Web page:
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Millions of adults in the United States suffer from depression every year. Additionally, about a third of US adults don’t get enough sleep on a regular basis. Clearly, there’s a significant need to address issues relating to both depression and sleep in the States. Instead of just treating one or the other, though, people with comorbid, or coexisting, depression and sleep disturbances may benefit from a double-pronged approach. In other words, research says an effective treatment plan seeks to alleviate symptoms of both conditions.
To understand why a two-way approach may work best, its important to understand the relationship between depression and sleep disturbances. So, just how exactly do these conditions influence each other? In order to answer that question, we’ll first need to take a closer look at both issues.
Digging into Depression
It’s perfectly normal to experience periods in life of feeling “down” or “having the blues.” Major depression disorder (MDD) isn’t that, though. It’s a serious mental illness that affects millions of people every year. Notably, it can worsen preexisting medical conditions and places someone at a greater risk of suicide.
No one person will experience depressive episodes the same way. However, common symptoms include:
- Extremely low mood
- Intense irritability
- Lack of emotions or feeling “empty”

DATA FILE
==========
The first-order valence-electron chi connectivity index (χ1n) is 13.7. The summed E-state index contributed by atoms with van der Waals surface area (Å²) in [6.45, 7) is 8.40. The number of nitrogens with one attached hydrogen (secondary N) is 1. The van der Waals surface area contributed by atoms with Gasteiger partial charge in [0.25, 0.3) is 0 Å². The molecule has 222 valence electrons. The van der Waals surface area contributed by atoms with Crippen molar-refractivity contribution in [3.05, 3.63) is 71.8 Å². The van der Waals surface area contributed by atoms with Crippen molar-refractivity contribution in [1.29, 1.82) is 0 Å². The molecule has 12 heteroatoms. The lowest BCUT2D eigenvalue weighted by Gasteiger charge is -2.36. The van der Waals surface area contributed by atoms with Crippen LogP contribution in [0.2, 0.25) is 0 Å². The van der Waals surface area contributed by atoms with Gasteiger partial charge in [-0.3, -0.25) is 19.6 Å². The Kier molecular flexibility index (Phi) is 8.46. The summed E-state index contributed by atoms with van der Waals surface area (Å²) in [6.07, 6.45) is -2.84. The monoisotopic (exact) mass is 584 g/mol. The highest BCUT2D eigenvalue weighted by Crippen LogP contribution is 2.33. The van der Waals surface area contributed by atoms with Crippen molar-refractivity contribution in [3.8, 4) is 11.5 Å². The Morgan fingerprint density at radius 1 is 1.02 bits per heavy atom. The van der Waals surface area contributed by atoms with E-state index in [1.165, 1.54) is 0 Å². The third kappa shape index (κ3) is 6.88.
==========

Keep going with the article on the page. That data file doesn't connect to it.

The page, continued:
- Changes in weight and/or appetite
- Decrease in energy levels
- Suicidal thoughts or behavior
- Changes in sleep patterns and/or quality
These symptoms are just a few that someone may experience with MDD or other forms of depression. In order for someone to receive an MDD diagnose, they have to experience symptoms for at least 2 weeks.[4,5]
The causes of MDD and other mental illnesses are extremely complex. Often, there are often several reasons why someone may experience depressive episodes. Research shows, though, that the following factors place someone at a greater risk of developing MDD:
- Genetic predisposition/family history of mental illness
- Personal history of abuse or neglect
- Chemical imbalances
- Disruptive major life events and/or extreme stress
- Certain medications or interactions
- Another illness or condition
- Issues with sleep quantity and/or quality
- Previous depressive episodes[6,7,8]
How Depression Affects the Body